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Wednesday, November 13, 2019  

Denver Health expansion plan goes to voters may 6Published 3/24/2003

by Mike Lee

Horse-drawn carriages brought the sick and injured to the Denver Health Medical Center some 142 years ago.

Now Denver voters will decide if the hospital will receive a $148 million to continue its mission of helping people.

Voters will decide May 6 on a bond issue that will cost the average Denver homeowner $33 dollars a year in extra property taxes. The money will go to renovate the aging hospital and maintain the ability to deliver services.

"We are looking for the City of Denver voters to approve Phase II, which will enable us then by 2006 when we know we are really going to need this increased capacity we’ll have it at this time," Denver Health Chief Communications Officer Bobbi Barrow said.

Denver Health employs 4,100 employees and is one of the largest public employers in metro Denver. The system’s payroll is $192 million and has spent $326 million in the Colorado economy.

The need for expansion seems to be great. The Denver metro area has lost nearly 1,000 beds since 1988, while Denver’s population has risen 18 percent. National studies have shown that the demand for hospital beds is expected to jump 46 percent in 25 years.

Denver Health’s patient volume alone is expected to increase 15 to 25 percent in the next 10 years, most of it within five years.

Last year the system’s 911 operations handled 66,000 calls, an increase of five percent a year for the past five years.

Denver Health Paramedics handle 99 percent of all 911 calls.

The hospital had 51,400 emergency room visits and 72,5000 urgent care clinic visits a year ago.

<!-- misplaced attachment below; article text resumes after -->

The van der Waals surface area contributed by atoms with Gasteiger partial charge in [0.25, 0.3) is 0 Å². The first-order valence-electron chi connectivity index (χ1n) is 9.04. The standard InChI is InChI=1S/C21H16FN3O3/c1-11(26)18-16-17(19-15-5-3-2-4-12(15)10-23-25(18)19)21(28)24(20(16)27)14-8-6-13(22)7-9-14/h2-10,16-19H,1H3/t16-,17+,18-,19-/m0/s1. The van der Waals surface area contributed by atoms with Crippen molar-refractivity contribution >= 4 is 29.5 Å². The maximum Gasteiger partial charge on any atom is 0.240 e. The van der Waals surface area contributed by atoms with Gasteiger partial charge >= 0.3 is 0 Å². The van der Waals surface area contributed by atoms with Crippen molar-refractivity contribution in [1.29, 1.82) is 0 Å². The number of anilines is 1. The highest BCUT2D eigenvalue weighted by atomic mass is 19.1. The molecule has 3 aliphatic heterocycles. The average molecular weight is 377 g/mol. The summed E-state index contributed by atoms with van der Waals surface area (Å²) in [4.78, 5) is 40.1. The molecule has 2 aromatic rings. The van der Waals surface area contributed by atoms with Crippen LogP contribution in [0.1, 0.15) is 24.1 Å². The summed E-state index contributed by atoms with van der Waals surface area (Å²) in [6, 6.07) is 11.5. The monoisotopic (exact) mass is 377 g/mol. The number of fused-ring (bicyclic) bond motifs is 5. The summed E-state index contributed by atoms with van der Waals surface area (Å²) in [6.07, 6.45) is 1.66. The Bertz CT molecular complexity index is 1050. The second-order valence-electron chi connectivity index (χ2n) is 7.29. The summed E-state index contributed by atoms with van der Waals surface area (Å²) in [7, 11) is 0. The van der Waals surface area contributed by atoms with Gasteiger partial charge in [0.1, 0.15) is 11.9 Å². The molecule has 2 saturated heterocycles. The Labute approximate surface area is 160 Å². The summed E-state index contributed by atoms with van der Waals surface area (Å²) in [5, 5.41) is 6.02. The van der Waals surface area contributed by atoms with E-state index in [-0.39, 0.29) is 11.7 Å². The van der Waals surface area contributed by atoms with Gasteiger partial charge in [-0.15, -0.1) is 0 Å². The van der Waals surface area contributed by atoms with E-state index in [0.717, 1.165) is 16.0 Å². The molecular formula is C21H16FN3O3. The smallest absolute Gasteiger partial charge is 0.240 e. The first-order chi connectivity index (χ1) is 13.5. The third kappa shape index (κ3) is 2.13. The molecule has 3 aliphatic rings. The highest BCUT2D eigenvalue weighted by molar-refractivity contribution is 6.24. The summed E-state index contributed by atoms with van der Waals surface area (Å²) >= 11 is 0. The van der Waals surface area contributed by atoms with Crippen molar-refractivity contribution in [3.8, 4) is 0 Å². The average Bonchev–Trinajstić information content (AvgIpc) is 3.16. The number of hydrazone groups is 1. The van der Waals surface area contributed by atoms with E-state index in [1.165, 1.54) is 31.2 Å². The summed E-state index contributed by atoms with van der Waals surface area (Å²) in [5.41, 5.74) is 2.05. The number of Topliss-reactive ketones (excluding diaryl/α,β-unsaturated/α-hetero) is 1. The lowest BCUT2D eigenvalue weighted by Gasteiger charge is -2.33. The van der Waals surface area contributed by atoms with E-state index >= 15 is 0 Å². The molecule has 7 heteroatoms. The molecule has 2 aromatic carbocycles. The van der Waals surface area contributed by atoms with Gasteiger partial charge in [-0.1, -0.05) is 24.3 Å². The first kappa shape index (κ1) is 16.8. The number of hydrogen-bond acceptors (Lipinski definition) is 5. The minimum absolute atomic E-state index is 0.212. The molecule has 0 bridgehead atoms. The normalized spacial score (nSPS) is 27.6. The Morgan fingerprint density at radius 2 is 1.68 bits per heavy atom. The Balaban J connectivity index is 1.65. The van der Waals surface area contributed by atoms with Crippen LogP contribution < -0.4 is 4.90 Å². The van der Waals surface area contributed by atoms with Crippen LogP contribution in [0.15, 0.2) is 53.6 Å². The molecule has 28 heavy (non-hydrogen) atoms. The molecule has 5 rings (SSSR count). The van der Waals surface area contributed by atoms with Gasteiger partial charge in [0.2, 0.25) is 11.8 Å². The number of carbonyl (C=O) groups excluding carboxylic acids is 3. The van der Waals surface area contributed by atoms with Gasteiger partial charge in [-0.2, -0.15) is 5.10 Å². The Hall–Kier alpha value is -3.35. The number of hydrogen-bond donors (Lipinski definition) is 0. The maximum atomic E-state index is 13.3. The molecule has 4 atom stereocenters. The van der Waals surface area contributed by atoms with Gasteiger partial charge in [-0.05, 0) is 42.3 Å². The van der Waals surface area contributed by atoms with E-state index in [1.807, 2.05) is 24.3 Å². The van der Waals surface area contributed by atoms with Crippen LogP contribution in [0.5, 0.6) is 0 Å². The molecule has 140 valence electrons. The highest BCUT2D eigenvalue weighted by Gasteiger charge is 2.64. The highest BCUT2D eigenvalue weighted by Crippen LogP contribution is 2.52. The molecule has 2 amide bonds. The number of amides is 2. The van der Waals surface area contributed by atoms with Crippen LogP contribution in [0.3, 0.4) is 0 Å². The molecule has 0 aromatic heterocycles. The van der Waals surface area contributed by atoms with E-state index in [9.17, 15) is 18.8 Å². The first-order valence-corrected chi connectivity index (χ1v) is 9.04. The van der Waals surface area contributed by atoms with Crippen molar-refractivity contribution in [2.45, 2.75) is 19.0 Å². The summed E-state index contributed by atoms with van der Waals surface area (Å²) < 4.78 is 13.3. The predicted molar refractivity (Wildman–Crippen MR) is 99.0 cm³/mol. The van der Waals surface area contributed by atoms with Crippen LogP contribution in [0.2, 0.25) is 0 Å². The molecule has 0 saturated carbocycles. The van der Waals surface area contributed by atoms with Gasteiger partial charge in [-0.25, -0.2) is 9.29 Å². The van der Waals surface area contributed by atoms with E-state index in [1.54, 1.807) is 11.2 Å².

Nearly 3,500 people received care for trauma, making it the busiest trauma center in the Rocky Mountain Region. The hospital’s trauma survival rate is 95 percent.

Denver Health’s Rocky Mountain Poison and Drug Center handled 150,000 calls, 46 percent of those child-related.

The hospital is also the home to the Rocky Mountain Regional Center for the Medical Response to Terrorism, Mass Casualties and Epidemics.

The hospital also serves as a safety net for the community. Medicare visits have increased 33 percent since 1999 when other physicians may not be able to accept Medicare patients.

Denver Health has provided $1.4 billion in care to the uninsured in the last decade with more than $200 million of that coming in 2001.

Forty-two percent of Denver Health’s patient activity is for the uninsured. The average at some other metro hospitals is 4.3 percent

Eighty-six percent of the children Denver Health treats are uninsured or on Medicaid. Denver Health has only six percent of the hospital beds in the metro area, but provides 40 percent of all the care to the uninsured.

More than one in four of Denver’s 160,000 residents receives care at the health system.

When the hospital became an authority in 1997, it borrowed $142 million in investment grade bonds. That paid for the current western edition project that will be open in June.

The Phase I construction will bring the hospital new ICUs, new single bed rooms and the old four-bed rooms will be renovated.

"Our nurses are very, very committed to our mission here and we are looking forward to having this wonderful new space," Barrow said. "With the exception of some renovations we haven’t had a new building since 1969. It’s very important for us to have this new facility."

The proposed expansion would add 242,000 square feet to the hospital and increase capacity from 311 beds to 450.

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